Q. So a lot of us have been with you since DO THE RIGHT THING, MALCOLM X, yay, it feels good today.
A. I’m back in the day.

Q. He’s back in the day. But I have a different kind of question. You mentioned David Duke, the whole thing. Do you think he’s watched the movie? And if he has or if he hasn’t, what’s your message to him?
A. No. David Duke told Ron Stallworth he saw the film.

Q. What do you have to say to him?
A. (Press Room Monitor) We’re going to go back to 250 and then 255.
A. (Spike Lee) Thank you.

Q. I’m in this room because of Cheryl Boone Isaacs, FYI. So I was interviewing Robi Reed, and she helped me compose this question. She told me that she was part of your A team, and she told me it was a really beautiful interview what it was like in the early days. And so the question is: Spike, what keeps you motivated after all this work?
A. Well, I’m one of the blessed people in the world who gets to make a living doing what they love. It’s simple. Most people who go to their grave have worked a job they hated. That’s it.

Q. First of all, I’m born and raised in Minnesota and I love your Prince outfit tonight.
A. It’s homage.

Q. Obviously, a lot was said about DO THE RIGHT THING in ’89. How have you changed, do you think, as a filmmaker? If you made that film today, how might it be different or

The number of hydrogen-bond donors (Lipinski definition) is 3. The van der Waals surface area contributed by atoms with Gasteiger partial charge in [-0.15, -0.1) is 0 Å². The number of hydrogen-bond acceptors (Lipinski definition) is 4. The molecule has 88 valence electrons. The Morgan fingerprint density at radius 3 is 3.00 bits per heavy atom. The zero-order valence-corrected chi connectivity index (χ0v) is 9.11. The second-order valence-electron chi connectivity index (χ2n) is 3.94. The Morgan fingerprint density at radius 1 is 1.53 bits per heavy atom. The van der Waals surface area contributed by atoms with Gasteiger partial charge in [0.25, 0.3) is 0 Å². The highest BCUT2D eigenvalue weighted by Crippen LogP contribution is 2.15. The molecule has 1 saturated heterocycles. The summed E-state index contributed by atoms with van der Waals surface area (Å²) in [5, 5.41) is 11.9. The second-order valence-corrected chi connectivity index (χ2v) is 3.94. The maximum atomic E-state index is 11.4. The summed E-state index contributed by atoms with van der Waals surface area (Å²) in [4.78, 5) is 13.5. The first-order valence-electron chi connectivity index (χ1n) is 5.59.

A. I do not answer hypothetical questions. The film was made when it was made, but the thing is, the film, I wrote that in ’88 and in ’88 I was talking about gentrification, ’88 I was talking about global warming and that stuff. June 30th this year will be the 30th anniversary of DO THE RIGHT THING, and all the stuff we talked in that film is still relevant today.

Q. So how has this film changed society? Because a lot of people did not realize that the Klan was still around. They didn’t know when this film came out. They sort of know now after last week and the week before, but how has this changed society?
A. Well, that’s a hard question for me to answer, but I do know that the coda of this film where we saw homegrown red, white and blue terrorism. Heather Heyer, her murder was a American terrorist act. When that car drove down that crowded street in Charleston (sic), Virginia, and the President of the United States did not refute, did not denounce the Klan, the alt right, and neo Nazis. And this film, whether we won Best Picture or not, this film this film will stand the test of time being on the right side of history. Thank you.


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Matthew Sardo
Matthew Sardo
As the founder of Monkeys Fighting Robots, I'm currently training for my next job as an astronaut cowboy. Reformed hockey goon, comic book store owner, video store clerk, an extra in 'Transformers: Dark of the Moon,' 'Welcome Back Freshman,' and for one special day, I was a Ghostbuster.